In a spherical, time-independent potential, the energy E and angular momentum J of each star are conserved. The Jeans theorem implies that any function f(E,J) is a solution of the time-independent collisionless Boltzmann Equation.
Let I(x,v) be a function which depends on the phase-space coordinates x and v, and let x(t) and v(t)=dx/dt be a parametric representation of an orbit. If
d (1) -- I(x(t),v(t)) = 0 dtfor all orbits, then I(x,v) is an integral of motion (BT87, Chapter 3.1).
Any integral of the motion is a solution of the time-independent CBE. The proof is straightforward:
dI dI dx dI dv dI dPhi dI (2) 0 = -- = -- . -- + -- . -- = v . -- - ---- . -- , dt dx dt dv dt dx dx dvwhere the first equality follows because I is an integral, the second by the chain rule, and the third by substitution of the equations of motion. Moreover, any function F(x,v) which depends on (x,v) only through one or more integrals of motion,
(3) F(x,v) = F(I_1(x,v),I_2(x,v), ...) ,is also a solution of the time-independent CBE (BT87, Chapter 4.4). The Jeans theorem is useful in constructing equilibrium models of stellar systems.
The simplest use of the Jeans Theorem is the construction of isotropic models of spherical galaxies; in this case, the distribution function f(x,v) is a function of E only. In a self-consistent system, the gravitational field is related to the mass density by Poissons equation; adopting spherical coordinates, we have
-2 d 2 dPhi (4) r -- (r ----) = 4 pi G rho(r) . dr drThe mass density rho(r) is the integral of f(x,v) over all velocities; since the velocity distribution is isotropic,
/ 2 (5) rho(r) = 4 pi | dv v f(E(r,v)) . /Assuming that the system has a finite total mass, it follows that the stars must have velocities less than the local escape velocity; thus f(E) must vanish for energies less than the corresponding escape energy. It is convenient to adopt the boundary condition Phi -> 0 at infinity; then the escape energy is zero and all bound stars at radius r have energies between Phi(r) and 0. Using the definition of the binding energy E = Phi(r) + 0.5 v^2 to change the integration variable gives
/ 0 | 1/2 (6) rho = 4 pi | dE (2E - 2Phi) f(E) . | / Phi
Given any functional form for f(E) which is non-negative for all E < 0, use Eq. 6 to calculate the function rho(Phi), and insert the result in Eq. 4. This now gives an ODE for Phi as a function of r:
-2 d 2 dPhi (7) r -- (r ----) = 4 pi G rho(Phi) . dr drSolving this equation yields rho and Phi as functions of r.
Plummer's model is perhaps the simplest example of this procedure (BT87, Chapter 4.4.3(a)). The distribution function has the form
7/2 f(E) = F (-E) , E < 0 , (8) = 0 , E > 0 ,where F is a constant. Eq. 6 gives rho ~ (-Phi)^5, and Eq. 7 becomes
-2 d 2 dPhi 5 (9) r -- (r ----) = K (-Phi) , dr drwhere K is a constant. The solution yields a model with the density profile
3 -3 2 2 -5/2 (10) rho(r) = --- M a (1 + r /a ) , 4piwhere M is the total mass and a is a scale radius. This model was originally devised to describe observations of star clusters. It is actually not a very good model for elliptical galaxies, because at large r the density is rho ~ r^-5, considerably steeper than the density profiles of E galaxies.
Other models derived by starting with a distribution function include the polytropes (where f is a power-law in E), the `isothermal sphere' (velocities have a Maxwellian distribution), and the King (1966) model or `lowered isothermal'.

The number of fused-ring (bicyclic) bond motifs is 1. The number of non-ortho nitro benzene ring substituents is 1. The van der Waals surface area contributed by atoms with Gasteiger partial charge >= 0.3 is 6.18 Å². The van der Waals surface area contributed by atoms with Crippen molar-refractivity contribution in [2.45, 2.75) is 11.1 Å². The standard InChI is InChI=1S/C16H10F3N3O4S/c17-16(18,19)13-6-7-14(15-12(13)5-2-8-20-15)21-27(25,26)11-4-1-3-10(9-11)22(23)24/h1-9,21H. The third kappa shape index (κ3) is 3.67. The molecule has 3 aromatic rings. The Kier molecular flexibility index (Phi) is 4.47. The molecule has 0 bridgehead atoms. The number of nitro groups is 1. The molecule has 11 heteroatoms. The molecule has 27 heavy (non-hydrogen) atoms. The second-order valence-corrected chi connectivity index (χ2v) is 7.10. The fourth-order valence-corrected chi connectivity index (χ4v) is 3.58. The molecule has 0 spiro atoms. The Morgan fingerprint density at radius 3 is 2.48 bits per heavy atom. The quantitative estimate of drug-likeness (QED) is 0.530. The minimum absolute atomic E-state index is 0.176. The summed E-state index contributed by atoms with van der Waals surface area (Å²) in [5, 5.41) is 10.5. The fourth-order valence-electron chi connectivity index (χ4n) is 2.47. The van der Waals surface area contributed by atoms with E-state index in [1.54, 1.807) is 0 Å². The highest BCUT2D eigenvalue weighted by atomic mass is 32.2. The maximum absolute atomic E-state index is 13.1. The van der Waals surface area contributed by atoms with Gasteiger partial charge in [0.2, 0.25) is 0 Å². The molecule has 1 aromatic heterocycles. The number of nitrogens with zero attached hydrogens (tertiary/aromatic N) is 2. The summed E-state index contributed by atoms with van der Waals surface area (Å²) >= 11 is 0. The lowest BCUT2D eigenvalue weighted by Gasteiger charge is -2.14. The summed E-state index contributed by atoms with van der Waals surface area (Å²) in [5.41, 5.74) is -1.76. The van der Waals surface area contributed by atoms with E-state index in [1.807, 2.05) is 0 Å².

Suppose instead that the density profile rho(r)is known; the goal is now to solve for the distribution function. Eq. 4 yields the potential Phi(r), and inverting this function allows us to calculate rho(Phi). Eq. 6 relates rho(Phi) to the distribution function; differentiating this equation by Phi yields
/ 0 d rho 1/2 | -1/2 (11) ----- = 8 pi | dE (E - Phi) f(E) , d Phi | / Phiwhich is an Abel integral equation; it can be solved to obtain f(E) (BT87, Chapter 4.4.3(d)).
Jaffe's model (Jaffe 1983) is one of a number which have been proposed as approximations to the density profiles of elliptical galaxies. This model has the form
1 -2 -2 (12) rho(r) = --- M a r (r + a) , 4piwhere again M is the total mass and a is a scale radius. The potential is given by
M r (13) Phi(r) = G - ln(-----) . a r + aThe distribution function which generates this model may be expressed in terms of Dawson's integral.
If the velocity distribution is not isotropic then f(x,v) is a function of E and the angular momentum J. Most interesting are systems where f depends on the magnitude of J but not on its direction. Eq. 5 is then replaced by a double integral:
/ / pi | 2 | (14) rho(r) = 2 pi | dv v | deta sin(eta) f(E,J) , | | / / 0where eta is the angle between the velocity and radius vectors and J = |r v sin(eta)| is the magnitude of the angular momentum.
Proceeding by analogy with the isotropic case, one can pick a form for f(E,J) and calculate the corresponding density profile; examples include the `generalized polytropes' (power laws in E and J) as well as many more physically motivated models.
Likewise, one may pick a rho(r) and find an anisotropic distribution function. Because f(E,J) is a function of two variables, there are an enormous number of possible anisotropic distribution functions which produce a given density profile. One choice are the Osipkov-Merritt models (Osipkov 1979, Merritt 1985), which assume that f = f(Q), where
1 2 2 2 (15) Q = Phi(r) + - v (1 + (r/r_a) sin (eta)) , 2and r_a is the anisotropy radius. For r < r_a the velocity distribution is approximately isotropic, while for r > r_a it is increasingly anisotropic. At any given radius the distribution function is stratified on spheroidal shells in velocity space.
Due date: 2/16/95
13. Starting with Eq. 10, find the functional form for the gravitational potential of the Plummer model (up to a multiplicative constant), and verify that it obeys Eq. 9.
Last modified: February 7, 1995